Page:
These types of wormeries are easy to maintain, especially so with the drainage incorporated. That way you don’t have to worry that the system gets waterlogged.
Continuous Flow Through Worming Composter
This type of wormery has just one, usually tapered compartment. It is filled from the top. Worm castings can be harvested from the bottom. There is also a drainage tap for excess fluids.
A continuous flow through composter is probably the most hands-off design for private use. Food goes in on the top. Worm castings out at the bottom. All of that takes only a few seconds.
They are cleverly designed to make use of the worms’ natural behaviour of moving towards higher grounds where food is plenty and less compacted than in lower levels.
Also, by the time organic scraps have gone from decaying and being eaten and being turned into worm poop (worm castings) and moved to the bottom of the composter any worm cocoons will have hatched and no new ones laid in the lower level.
The big advantage is that the vermicast harvested at the bottom is full of microbial activity but without worms or cocoons. This makes harvesting very easy, indeed.
These types of composters are pricier and tend to have a slightly larger footprint. They are more suitable for the outside, a shed or garage.
Shallow Wormery boxes – DIY
Since composting worms only need damp bedding, food and a cover material for the system to work it is fairly easy to create a wormery out of a plastic or wooden box.
The simplest design is just a plastic or wooden box with aeration holes on the top and perhaps a lid or at least a piece of cardboard or layer of fabric on top.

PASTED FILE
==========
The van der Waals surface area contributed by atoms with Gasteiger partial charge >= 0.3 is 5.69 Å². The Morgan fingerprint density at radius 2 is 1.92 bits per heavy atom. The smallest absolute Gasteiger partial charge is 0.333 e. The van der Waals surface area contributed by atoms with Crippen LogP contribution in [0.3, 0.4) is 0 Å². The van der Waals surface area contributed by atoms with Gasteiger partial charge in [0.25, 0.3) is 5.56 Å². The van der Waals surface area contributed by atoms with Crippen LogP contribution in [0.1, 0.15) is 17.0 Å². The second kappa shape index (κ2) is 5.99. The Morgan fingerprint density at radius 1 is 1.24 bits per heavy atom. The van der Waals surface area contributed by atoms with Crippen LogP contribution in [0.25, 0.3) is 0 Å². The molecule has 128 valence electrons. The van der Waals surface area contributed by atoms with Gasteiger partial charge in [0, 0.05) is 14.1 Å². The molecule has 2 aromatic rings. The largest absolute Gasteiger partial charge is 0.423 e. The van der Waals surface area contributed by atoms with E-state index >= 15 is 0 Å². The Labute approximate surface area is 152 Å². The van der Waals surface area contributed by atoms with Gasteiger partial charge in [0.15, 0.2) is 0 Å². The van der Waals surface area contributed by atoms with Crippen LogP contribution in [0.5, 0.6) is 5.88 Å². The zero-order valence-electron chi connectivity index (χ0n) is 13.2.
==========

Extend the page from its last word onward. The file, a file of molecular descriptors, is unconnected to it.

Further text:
Experienced wormery users benefit from this low cost type. If you are a beginner you will have to monitor this more closely mainly to avoid excess liquid (leachate) which could turn this into a smelly unpleasant affair quite quickly.
It will take the same amount of time for worm castings to be ready as in a stackable wormery. The box is either left until worms seem to have gone through all the food or if it’s fed continuously you will have to decide how you separate the castings from fresh food.
There are plenty of wormery designs to choose from If you like the idea of turning your kitchen scraps and vegetable peels into nutrient rich compost either for your own plants or to give to a green thumbed friend.
Commercially flow through wormeries are easy to set up and maintain. They also tend to look better than a DIY built one made out of buckets, waste bins and such.
Now that you know how a wormery works and just want to have a go and see whether vermicomposting is for you, setting up a tray or simple wormery bin is a cheap and cheerful way to find out.